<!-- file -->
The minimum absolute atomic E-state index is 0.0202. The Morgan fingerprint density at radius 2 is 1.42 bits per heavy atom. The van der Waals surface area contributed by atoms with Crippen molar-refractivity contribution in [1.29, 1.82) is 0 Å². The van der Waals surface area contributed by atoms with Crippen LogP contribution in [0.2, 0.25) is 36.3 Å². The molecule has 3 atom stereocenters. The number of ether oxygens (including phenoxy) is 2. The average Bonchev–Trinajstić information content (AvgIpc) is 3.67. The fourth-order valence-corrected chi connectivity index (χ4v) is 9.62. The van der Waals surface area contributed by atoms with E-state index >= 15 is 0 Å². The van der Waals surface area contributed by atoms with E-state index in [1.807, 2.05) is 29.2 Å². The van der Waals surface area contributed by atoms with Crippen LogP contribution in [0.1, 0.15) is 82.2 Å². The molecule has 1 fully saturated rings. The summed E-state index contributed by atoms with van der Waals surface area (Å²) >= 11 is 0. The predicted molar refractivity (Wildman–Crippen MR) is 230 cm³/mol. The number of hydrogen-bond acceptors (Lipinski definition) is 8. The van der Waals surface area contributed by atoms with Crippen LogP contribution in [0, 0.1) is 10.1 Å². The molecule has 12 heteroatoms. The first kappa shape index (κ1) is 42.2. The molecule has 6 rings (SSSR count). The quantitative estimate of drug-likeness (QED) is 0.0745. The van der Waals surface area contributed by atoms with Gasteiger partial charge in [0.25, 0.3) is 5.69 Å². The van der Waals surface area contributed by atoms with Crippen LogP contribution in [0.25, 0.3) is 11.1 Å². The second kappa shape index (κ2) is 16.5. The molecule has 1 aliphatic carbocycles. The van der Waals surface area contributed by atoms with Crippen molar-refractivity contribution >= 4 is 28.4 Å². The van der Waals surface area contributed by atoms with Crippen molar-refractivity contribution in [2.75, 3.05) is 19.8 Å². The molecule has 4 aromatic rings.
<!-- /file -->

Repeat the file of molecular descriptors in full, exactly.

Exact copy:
The minimum absolute atomic E-state index is 0.0202. The Morgan fingerprint density at radius 2 is 1.42 bits per heavy atom. The van der Waals surface area contributed by atoms with Crippen molar-refractivity contribution in [1.29, 1.82) is 0 Å². The van der Waals surface area contributed by atoms with Crippen LogP contribution in [0.2, 0.25) is 36.3 Å². The molecule has 3 atom stereocenters. The number of ether oxygens (including phenoxy) is 2. The average Bonchev–Trinajstić information content (AvgIpc) is 3.67. The fourth-order valence-corrected chi connectivity index (χ4v) is 9.62. The van der Waals surface area contributed by atoms with E-state index >= 15 is 0 Å². The van der Waals surface area contributed by atoms with E-state index in [1.807, 2.05) is 29.2 Å². The van der Waals surface area contributed by atoms with Crippen LogP contribution in [0.1, 0.15) is 82.2 Å². The molecule has 1 fully saturated rings. The summed E-state index contributed by atoms with van der Waals surface area (Å²) >= 11 is 0. The predicted molar refractivity (Wildman–Crippen MR) is 230 cm³/mol. The number of hydrogen-bond acceptors (Lipinski definition) is 8. The van der Waals surface area contributed by atoms with Crippen LogP contribution in [0, 0.1) is 10.1 Å². The molecule has 12 heteroatoms. The first kappa shape index (κ1) is 42.2. The molecule has 6 rings (SSSR count). The quantitative estimate of drug-likeness (QED) is 0.0745. The van der Waals surface area contributed by atoms with Gasteiger partial charge in [0.25, 0.3) is 5.69 Å². The van der Waals surface area contributed by atoms with Crippen LogP contribution in [0.25, 0.3) is 11.1 Å². The second kappa shape index (κ2) is 16.5. The molecule has 1 aliphatic carbocycles. The van der Waals surface area contributed by atoms with Crippen molar-refractivity contribution >= 4 is 28.4 Å². The van der Waals surface area contributed by atoms with Crippen molar-refractivity contribution in [2.75, 3.05) is 19.8 Å². The molecule has 4 aromatic rings.